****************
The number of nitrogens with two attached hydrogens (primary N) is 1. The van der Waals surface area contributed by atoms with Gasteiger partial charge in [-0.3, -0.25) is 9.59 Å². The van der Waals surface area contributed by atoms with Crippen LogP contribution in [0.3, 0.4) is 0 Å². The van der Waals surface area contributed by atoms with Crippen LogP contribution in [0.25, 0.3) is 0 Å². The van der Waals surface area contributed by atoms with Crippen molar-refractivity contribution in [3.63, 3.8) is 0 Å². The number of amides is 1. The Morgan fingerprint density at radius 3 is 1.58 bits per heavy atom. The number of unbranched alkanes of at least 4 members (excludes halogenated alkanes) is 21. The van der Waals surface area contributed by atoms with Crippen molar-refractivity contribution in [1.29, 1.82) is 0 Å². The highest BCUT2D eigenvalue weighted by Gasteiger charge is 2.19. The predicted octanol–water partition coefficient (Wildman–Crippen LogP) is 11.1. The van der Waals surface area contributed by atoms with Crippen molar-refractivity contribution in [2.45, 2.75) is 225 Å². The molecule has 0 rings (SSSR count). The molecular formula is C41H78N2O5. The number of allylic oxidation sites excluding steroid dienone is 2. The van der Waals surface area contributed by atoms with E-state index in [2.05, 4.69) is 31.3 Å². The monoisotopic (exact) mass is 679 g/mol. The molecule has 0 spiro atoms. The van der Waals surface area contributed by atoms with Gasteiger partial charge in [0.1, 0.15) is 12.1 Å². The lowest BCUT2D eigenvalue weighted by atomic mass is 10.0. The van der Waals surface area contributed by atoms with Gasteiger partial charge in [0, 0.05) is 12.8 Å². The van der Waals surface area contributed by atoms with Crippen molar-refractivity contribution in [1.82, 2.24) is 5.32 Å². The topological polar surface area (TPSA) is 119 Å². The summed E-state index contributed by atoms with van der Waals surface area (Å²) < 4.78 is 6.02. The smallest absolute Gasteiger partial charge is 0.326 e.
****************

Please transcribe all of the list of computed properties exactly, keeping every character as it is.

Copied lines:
The number of nitrogens with two attached hydrogens (primary N) is 1. The van der Waals surface area contributed by atoms with Gasteiger partial charge in [-0.3, -0.25) is 9.59 Å². The van der Waals surface area contributed by atoms with Crippen LogP contribution in [0.3, 0.4) is 0 Å². The van der Waals surface area contributed by atoms with Crippen LogP contribution in [0.25, 0.3) is 0 Å². The van der Waals surface area contributed by atoms with Crippen molar-refractivity contribution in [3.63, 3.8) is 0 Å². The number of amides is 1. The Morgan fingerprint density at radius 3 is 1.58 bits per heavy atom. The number of unbranched alkanes of at least 4 members (excludes halogenated alkanes) is 21. The van der Waals surface area contributed by atoms with Crippen molar-refractivity contribution in [1.29, 1.82) is 0 Å². The highest BCUT2D eigenvalue weighted by Gasteiger charge is 2.19. The predicted octanol–water partition coefficient (Wildman–Crippen LogP) is 11.1. The van der Waals surface area contributed by atoms with Crippen molar-refractivity contribution in [2.45, 2.75) is 225 Å². The molecule has 0 rings (SSSR count). The molecular formula is C41H78N2O5. The number of allylic oxidation sites excluding steroid dienone is 2. The van der Waals surface area contributed by atoms with E-state index in [2.05, 4.69) is 31.3 Å². The monoisotopic (exact) mass is 679 g/mol. The molecule has 0 spiro atoms. The van der Waals surface area contributed by atoms with Gasteiger partial charge in [0.1, 0.15) is 12.1 Å². The lowest BCUT2D eigenvalue weighted by atomic mass is 10.0. The van der Waals surface area contributed by atoms with Gasteiger partial charge in [0, 0.05) is 12.8 Å². The van der Waals surface area contributed by atoms with Crippen molar-refractivity contribution in [1.82, 2.24) is 5.32 Å². The topological polar surface area (TPSA) is 119 Å². The summed E-state index contributed by atoms with van der Waals surface area (Å²) < 4.78 is 6.02. The smallest absolute Gasteiger partial charge is 0.326 e.